In spite of the challenges it presents, the spread of the IB program into national public education also offers some hope that internationalist ideas may be adopted by the wider public system. London schools have brought in classes on 'critical thinking', inspired the the Theory of Knowledge class offered by the IB, expanding the number of students accessing some of the ideals of internationalism (Resnik, 2012, pg. 264). National curricula have also begun to incorporate elements similar to the IBDP's extended essay and 'Creativity, Action, and Service' projects (Bunnell, 2014, pg. 151). Students of the IBDP have expressed that classes such as this support learning internationalist morals and values (Wilkinson & Wilkinson, 2013, pg. 115). Also, the IBs global expansion has led to it incorporating other languages of instruction and national histories such as Spanish, Chinese, and Islamic within the program, offering opportunities for more intercultural understanding to emerge as the program expands to meet globalist agendas (pg. 261).
Despite changes to the International Baccalaureate program, students report that elements of the IBDP like the CAS and extended essay offer the opportunity for them to develop supportive relationships with teachers and learn morals and ideals (Wilkinson & Wilkinson, 2013, pg. 115). In addition, though not implemented broadly, the PYP and MYP programs offer a less performative and more competency-based program of instruction that might allow teachers more room to focus on the normative goals of the International Baccalaureate program in the early years of the program (Cambridge, 2013, pg. 199). Despite the lack of widespread implementation, the MYP serves the largest number of students globally, since access to the program isn't limited to only the ablest, as is often the case with the IBDP (Bunnell, 2014, pg. 137). Offering further hope are statements from the Chair of the Board of Governors of the IBO, who has been promoting a move to make the IB program more inclusive and for it to shift towards 'educating hearts and minds' and to increase its impact with respect to fostering peace (pg. 148).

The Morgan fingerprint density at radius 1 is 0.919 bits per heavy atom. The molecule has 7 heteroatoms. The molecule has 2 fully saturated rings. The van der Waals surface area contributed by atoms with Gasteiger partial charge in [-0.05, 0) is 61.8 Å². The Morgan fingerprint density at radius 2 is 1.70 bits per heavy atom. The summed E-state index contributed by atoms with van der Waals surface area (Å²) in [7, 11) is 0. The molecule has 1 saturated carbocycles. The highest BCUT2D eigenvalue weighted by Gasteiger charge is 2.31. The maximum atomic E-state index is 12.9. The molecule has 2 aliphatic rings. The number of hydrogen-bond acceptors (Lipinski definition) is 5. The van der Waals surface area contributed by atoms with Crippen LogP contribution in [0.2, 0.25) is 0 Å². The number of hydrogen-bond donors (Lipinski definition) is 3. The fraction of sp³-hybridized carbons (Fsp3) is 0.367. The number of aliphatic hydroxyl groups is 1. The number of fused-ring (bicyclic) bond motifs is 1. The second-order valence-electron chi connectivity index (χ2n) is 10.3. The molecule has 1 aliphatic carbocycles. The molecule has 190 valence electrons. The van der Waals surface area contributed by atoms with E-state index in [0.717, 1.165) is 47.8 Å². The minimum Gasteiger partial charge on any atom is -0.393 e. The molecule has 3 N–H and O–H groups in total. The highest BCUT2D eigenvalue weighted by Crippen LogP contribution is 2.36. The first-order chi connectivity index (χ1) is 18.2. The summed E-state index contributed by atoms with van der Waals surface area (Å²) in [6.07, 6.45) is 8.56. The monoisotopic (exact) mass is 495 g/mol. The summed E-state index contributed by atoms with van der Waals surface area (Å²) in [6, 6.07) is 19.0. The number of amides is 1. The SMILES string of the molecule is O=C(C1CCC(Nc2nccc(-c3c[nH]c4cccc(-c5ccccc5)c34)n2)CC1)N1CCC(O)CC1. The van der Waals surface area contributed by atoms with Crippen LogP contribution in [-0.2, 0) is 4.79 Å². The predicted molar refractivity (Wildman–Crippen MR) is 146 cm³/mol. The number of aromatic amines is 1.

Thus, it appears that, despite challenges and conflicting agendas, the International Baccalaureate program remains able to meet its goals in terms of educating to promote internationalist values and intercultural understanding, though perhaps less efficiently and with less clarity of focus than it might otherwise.
Bunnell, T. (2014). The International Baccalaureate and its “second era” of ambitious rhetoric: Wider access and greater impact. In Dobson, D. P., & I. Silova (eds.) Globalizing minds: Rhetoric and realities in international schools. Charlotte, NC: Information Age Publishing Inc. 137-157.
Cambridge, J. (2013). Dilemmas of international education: A Bernsteinian analysis. In Pearce, R. (ed.) International education and schools: Moving beyond the first 40 years. Oxford, UK: Bloomsbury Publications Ltd. 183-204.
Resnik, J. (2012). The denationalization of education and the expansion of International Baccalaureate. Comparative Education Review, 56(2), 248-269.
Wilkinson, D., and Wilkinson, V. (2013). The Pestalozzi influence on international education. In Pearce, R. (ed.) International education and schools: Moving beyond the first 40 years. London, UK: Bloomsbury Academic. 106-117.
Up until recently, my inclination would have been to state that schooling is converging in today’s
globalized world. This may be in part to having limited my scope when considering international education to international schools proper, and overlooking the comparative aspect of looking at national educational systems as a part of international education. I've discovered that, while certain structures and similarities exist within educational systems around the world, it would be difficult to state that the systems are, in fact, converging into a ‘global’ curriculum or pedagogy. What they seem to offer instead is a view of global education in which nations improvise around common themes based on their unique set of circumstances.